putin xi
© Sputnik/ Sergey Guneev
The upcoming visit of Russian President Vladimir Putin to China is of interest to the market because Moscow and Beijing are currently in talks over China's cooperation with the Eurasian Economic Union. But it is also very important in political terms.

While the commercial benefits of such integration are still unclear, it may give Moscow significant political dividends, observer Kenneth Rapoza wrote in an article for Forbes.

Following a large-scale economic forum in St. Petersburg and another extension of European sanctions, the Kremlin is once again turning to China.

Moscow is hoping to include Beijing into a trade relationship similar to Washington's Trans-Pacific Partnership, the article read. Putin's visit to China will take place after the June 23-24 Shanghai Cooperation Organization Summit in Tashkent, Uzbekistan.

"The former Soviet nation [Uzbekistan] is mired in poverty and is more likely to turn towards the Chinese too, in hopes that Beijing's One Belt One Road initiative will lift it out of the 1900s," Rapoza wrote.

Market players are eager to learn whether there is clear agreement on a Russian proposal to include China into the "trade orbit" of the EEU.

The EEU is a five member trade union between a number of post-Soviet states, including Russia, Kazakhstan, Armenia, Kyrgyzstan, and Belarus.

China may be interested in closer integration with the union if Beijing can use it to export oversupply of coal, cars and steel to those markets, the author wrote.

Recently, Russia has been looking to "befriend" China. Over the last two years, Moscow and Beijing have signed a number of agreements, mainly on oil and gas.

Commenting on the upcoming visit, Russian Foreign Minister Sergei Lavrov said that it will give a powerful impulse to the strategic partnership between Russia and China.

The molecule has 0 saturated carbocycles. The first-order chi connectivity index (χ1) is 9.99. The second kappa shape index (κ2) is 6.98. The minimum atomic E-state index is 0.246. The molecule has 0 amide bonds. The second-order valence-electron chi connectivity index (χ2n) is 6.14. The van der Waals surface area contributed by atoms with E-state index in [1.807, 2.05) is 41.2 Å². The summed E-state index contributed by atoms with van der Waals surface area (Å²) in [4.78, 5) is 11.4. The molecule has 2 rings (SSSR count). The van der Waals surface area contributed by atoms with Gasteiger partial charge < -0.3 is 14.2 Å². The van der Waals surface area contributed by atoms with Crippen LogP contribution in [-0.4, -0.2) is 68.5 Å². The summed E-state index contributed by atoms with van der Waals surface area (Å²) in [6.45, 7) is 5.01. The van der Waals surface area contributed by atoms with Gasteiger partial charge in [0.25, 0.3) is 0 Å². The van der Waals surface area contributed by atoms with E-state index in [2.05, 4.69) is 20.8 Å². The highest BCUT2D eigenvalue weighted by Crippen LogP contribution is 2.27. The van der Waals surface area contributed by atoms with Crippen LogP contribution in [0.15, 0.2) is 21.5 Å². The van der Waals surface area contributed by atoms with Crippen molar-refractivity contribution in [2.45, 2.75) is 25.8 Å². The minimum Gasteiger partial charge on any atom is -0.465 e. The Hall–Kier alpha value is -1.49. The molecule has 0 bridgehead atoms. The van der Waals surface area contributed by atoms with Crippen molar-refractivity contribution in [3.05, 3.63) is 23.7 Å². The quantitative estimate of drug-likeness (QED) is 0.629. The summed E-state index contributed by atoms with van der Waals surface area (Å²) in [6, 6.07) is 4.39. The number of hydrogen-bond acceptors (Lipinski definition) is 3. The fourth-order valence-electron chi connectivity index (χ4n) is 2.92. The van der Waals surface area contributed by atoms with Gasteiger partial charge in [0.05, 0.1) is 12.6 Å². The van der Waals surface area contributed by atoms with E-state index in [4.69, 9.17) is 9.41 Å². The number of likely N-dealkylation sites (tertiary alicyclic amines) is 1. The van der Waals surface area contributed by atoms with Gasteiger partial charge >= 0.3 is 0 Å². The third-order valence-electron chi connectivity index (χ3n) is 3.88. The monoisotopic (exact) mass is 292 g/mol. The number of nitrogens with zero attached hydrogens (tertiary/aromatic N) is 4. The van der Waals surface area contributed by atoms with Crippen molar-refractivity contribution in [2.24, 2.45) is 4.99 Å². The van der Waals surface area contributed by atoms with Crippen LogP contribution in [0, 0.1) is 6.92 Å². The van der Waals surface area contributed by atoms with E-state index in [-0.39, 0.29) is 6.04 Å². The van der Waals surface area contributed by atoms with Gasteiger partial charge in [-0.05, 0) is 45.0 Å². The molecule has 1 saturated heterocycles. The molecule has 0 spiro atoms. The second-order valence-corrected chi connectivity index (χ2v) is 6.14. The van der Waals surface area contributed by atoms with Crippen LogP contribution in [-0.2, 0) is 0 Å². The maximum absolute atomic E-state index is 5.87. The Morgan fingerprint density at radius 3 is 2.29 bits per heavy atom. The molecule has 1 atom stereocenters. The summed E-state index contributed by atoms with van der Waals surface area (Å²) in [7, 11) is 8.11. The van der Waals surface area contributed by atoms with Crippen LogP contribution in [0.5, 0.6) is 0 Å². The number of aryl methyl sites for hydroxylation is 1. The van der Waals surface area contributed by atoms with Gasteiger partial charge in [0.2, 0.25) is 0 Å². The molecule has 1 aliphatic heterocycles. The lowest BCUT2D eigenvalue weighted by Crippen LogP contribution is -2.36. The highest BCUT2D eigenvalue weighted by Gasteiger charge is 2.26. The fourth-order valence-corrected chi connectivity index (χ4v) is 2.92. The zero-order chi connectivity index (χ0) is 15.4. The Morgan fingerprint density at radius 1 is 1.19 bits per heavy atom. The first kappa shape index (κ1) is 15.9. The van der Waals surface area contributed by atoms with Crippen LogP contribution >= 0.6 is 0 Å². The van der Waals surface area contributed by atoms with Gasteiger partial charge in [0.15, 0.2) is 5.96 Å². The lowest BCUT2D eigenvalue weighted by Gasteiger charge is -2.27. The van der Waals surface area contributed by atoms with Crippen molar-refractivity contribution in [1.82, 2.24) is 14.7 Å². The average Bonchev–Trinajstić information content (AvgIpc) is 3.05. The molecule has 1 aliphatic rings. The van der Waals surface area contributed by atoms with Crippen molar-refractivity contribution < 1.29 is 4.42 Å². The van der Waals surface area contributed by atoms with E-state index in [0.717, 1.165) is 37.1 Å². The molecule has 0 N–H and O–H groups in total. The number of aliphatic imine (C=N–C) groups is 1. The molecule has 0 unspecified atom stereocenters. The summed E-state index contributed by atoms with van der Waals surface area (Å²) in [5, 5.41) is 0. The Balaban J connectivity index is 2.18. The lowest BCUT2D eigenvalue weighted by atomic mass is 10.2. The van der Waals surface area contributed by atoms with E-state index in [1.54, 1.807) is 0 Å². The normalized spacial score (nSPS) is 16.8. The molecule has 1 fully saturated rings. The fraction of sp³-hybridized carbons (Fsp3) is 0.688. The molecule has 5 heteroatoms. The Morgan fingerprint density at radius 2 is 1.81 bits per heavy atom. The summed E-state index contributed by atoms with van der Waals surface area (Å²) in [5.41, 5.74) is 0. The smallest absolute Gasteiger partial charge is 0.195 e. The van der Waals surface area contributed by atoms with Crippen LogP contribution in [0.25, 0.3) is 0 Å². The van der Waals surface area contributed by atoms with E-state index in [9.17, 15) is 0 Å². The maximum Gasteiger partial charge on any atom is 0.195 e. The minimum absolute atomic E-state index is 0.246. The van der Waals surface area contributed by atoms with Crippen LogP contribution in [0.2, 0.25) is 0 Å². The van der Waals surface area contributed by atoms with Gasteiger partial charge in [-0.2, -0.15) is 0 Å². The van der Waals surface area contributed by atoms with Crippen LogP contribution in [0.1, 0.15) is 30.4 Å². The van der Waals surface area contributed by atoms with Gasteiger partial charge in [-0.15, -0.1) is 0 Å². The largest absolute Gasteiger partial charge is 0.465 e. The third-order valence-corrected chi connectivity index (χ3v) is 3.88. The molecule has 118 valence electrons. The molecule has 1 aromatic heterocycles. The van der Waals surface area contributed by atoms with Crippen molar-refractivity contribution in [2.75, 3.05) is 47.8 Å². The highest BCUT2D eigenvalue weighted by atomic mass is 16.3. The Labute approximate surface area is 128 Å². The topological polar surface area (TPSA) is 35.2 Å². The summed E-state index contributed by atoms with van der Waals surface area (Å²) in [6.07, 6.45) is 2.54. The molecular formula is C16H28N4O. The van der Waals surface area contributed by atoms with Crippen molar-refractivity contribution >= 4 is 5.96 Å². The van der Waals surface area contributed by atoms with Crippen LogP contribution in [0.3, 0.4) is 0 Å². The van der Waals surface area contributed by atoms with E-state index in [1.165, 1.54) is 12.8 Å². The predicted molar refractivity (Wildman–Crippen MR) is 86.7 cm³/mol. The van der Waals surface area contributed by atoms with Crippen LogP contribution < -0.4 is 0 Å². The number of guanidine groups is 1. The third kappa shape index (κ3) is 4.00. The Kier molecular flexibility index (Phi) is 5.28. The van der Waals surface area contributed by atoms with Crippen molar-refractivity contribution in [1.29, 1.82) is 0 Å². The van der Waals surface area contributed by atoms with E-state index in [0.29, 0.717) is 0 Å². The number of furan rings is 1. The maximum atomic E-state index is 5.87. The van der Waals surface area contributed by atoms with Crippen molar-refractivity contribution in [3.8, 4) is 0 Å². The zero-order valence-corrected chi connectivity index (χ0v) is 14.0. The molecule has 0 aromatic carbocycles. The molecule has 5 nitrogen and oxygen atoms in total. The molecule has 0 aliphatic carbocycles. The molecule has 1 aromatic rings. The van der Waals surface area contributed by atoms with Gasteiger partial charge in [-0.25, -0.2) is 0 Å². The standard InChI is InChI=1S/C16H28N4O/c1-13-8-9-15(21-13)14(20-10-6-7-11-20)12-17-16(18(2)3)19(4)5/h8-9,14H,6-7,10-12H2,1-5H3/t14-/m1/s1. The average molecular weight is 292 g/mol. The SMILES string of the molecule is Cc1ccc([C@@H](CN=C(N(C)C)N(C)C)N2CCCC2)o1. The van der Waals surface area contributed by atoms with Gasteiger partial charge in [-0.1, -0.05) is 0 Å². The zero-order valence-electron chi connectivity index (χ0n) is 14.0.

"The Russian-Chinese partnership, the best ever, is an excellent example of the intergovernmental relations in 21 century," the minister said.

The Russian economy is still in crisis, and the recent rebound of oil prices has not done much to help improve the situation. In this context, Russia's pivot to the East is a good step, but it is many decades behind the US, Rapoza wrote.

"It comes at a time when China's economic growth is slowing, and persistent oversupply does not bode well for frontier nations that want China's money, but also want to develop their own manufacturing rather than import China's unwanted goods," the article read.

"For Putin, getting Xi Jinping on Russia's side is probably more political than economic. If China agrees to become an affiliate member of the EEU in some sort of trade arrangement, it will be seen as a positive from a long term, top down perspective," Rapoza suggested.

"Russia would like to present Sino-Russian relations as balancing or a bulwark against the West," Agnia Grigas, senior fellow at the Atlantic Council, told Newsweek.

She added that Russia needs building up ties with China for both pragmatic and political reasons.

Russia's pivot to China is a "big signal" to Europe, Lauren Goodrich, a senior Eurasia and Soviet Union specialist at the US think-tank Stratfor, said.

"Russia is looking for eastern partners and if it appears that Russia is moving close to China, it adds to the already shaky resolve on sanctions in Europe," Goodrich said.

China is one of Russia's most important partners. Over the last three years, Vladimir Putin and Chinese President Xi Jinping have met for 15 times. "Each meeting of heads of our states is an event on a global scale," Russian Ambassador to Beijing Andrey Denisov was quoted saying by RT.

Moscow has over 30 projects on the table, and the documents are currently being prepared.

"It is no secret that the final agreement on certain projects is sometimes achieved literally in the last few days, and sometimes even on the last day or in the final hours before the signing. It's too early to publish the list of documents for signing. Not because it is a big secret, but because negotiations are continuing," Denisov said.